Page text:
Eric Philippoz: Shared Solitude: tactics from the prison cell
Mentor: Doreen Mende
Independent reviewer: Kerstin Stakemeier
Arnhem, July 2012
The prison cell as an empty space at the margins of society, where time for reflection is allowed. Prison as the result of society's double gesture of inclusion and exclusion, that aims at banning outlaws while still maintaining them within the reach of institutional power. Prison as a place of solitude. Does prison constitute a fertile ground to create from? Does solitude allows one to emancipate or question the dominant culture? What can artists learn from prisoners? Which tactics? In this research, I will take a close look at the figure of the prisoner and determine whether it can help us, artists, to articulate our relation to society; more specifically when it comes to the problematics of sharing and the responsibility it involves. Can solitude become political? Can we share solitude? In order to try and answer these questions, I will rely on two figures of prisoners in literature: Meursault, the main character of Camus' novel The Stranger; and Jean Genet. E.P.
Eric Philippoz lays out his topic in a elaborately structured and highly knowledgeable way and thus succeeds in setting up the theme of the prisoner in the works of Albert Camus and Jean Genet as a productive foil to discuss the role of artist in our contemporary society in general as much as his very own relationship to this situation in his production and life. His introduction of theoretical references such as Michel Foucault and Bruno Bersani help to create a social backdrop in relation to which the 'de-socialization' of the figure of the prisoner becomes expanded as a social and artistic figure - an operation which could and should be productively pursued further. Philippoz choices, that of his sources, is very concentrated on the elaboration from Genet and Camus, a choice which I find highly productive. Herein an erosion of the assumed barrier between art and life, which defines the artist as a member of bourgeois societies on the one hand but keeps him/her confined within a demonstrative social isolation, is suggested, which does not dwell in simplifying abstract negations of the assumed social function – but rather 'perverts' its implications. Philippoz combinatory work of biographical fiction, historiographical theories, literature and political theory demonstrate an extensive reflection of this own role within a sociological scheme that returns on different levels of society (and thus marks society as a whole). As a remark to further elaborations of this relation it might be interesting to also look at Sartre's short introduction to Genet's "Our Lady of the Flowers", which again tackles the brutality of an exclusion which effectively consists in an immobilizing inclusion – a problem reflected in its political as well as psychological extreme in writings related to the solitary confinement of the RAF prisoners, most prominently the writings of Ulrike Meinhof. I ll end below quoting a letter she wrote while being imprison in isolation, unfortunately I could only find it in German.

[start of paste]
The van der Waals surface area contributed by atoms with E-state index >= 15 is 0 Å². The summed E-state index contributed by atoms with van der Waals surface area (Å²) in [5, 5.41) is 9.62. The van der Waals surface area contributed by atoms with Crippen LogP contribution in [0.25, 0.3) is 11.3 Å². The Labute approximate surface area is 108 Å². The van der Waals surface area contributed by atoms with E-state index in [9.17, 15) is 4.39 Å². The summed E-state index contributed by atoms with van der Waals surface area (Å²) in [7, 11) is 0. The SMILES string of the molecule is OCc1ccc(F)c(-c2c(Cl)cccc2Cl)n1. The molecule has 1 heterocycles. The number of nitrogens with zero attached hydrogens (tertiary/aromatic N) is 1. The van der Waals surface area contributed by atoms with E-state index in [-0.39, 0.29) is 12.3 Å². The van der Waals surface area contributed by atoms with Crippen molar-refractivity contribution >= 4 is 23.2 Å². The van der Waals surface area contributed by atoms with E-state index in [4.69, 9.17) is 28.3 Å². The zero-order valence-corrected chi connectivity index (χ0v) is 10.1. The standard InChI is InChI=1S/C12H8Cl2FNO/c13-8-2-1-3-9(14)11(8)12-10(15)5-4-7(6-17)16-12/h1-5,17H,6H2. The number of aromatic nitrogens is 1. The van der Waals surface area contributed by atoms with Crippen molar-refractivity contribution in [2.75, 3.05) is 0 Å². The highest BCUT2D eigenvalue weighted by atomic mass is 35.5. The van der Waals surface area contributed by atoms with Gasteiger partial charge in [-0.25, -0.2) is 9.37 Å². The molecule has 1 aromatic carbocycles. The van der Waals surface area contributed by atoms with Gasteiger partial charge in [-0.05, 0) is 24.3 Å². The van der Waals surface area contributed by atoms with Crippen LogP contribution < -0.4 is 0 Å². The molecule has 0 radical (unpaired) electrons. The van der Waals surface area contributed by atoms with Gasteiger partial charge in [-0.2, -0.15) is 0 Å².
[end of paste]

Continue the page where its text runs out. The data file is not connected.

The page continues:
"Das Gefühl, es explodiert einem der Kopf. Das Gefühl, die Schädeldecke müsste eigentlich zerreißen, abplatzen. Das Gefühl, es würde einem das Rückenmark ins Gehirn gepresst Das Gefühl, die Zelle fährt. Man wacht auf, macht die Augen auf: die Zelle fährt, nachmittags, wenn die Sonne reinscheint, bleibt sie plötzlich stehen. Man kann das Gefühl des Fahrens nicht absetzen. Rasende Aggressivität, für die es kein Ventil gibt. Das ist das Schlimmste. Klares Bewusstsein, dass man keine Überlebenschance hat. Völliges Scheitern, das zu vermitteln. Besuche hinterlassen nichts. Eine halbe Stunde danach kann man nur noch mechanisch rekonstruieren, ob der Besuch heute oder vorige Woche war. Einmal in der Woche baden dagegen bedeutet: einen Moment auftauen, erholen - hält auch für ein paar Stunden an - Das Gefühl, Zeit und Raum sind ineinander verschachtelt..."(Ulrike Meinhof, Brief aus dem »Toten Trakt«, 1972-73)
Writings by Berlin based theorist Kerstin Stakemeier have been published in magazines such as Afterall, Jungle World, Phase 2, and Texte zur Kunst. She is currently working on reformulations of realism as a take on artistic production. Stakemeier lives and works in Berlin and Maastricht.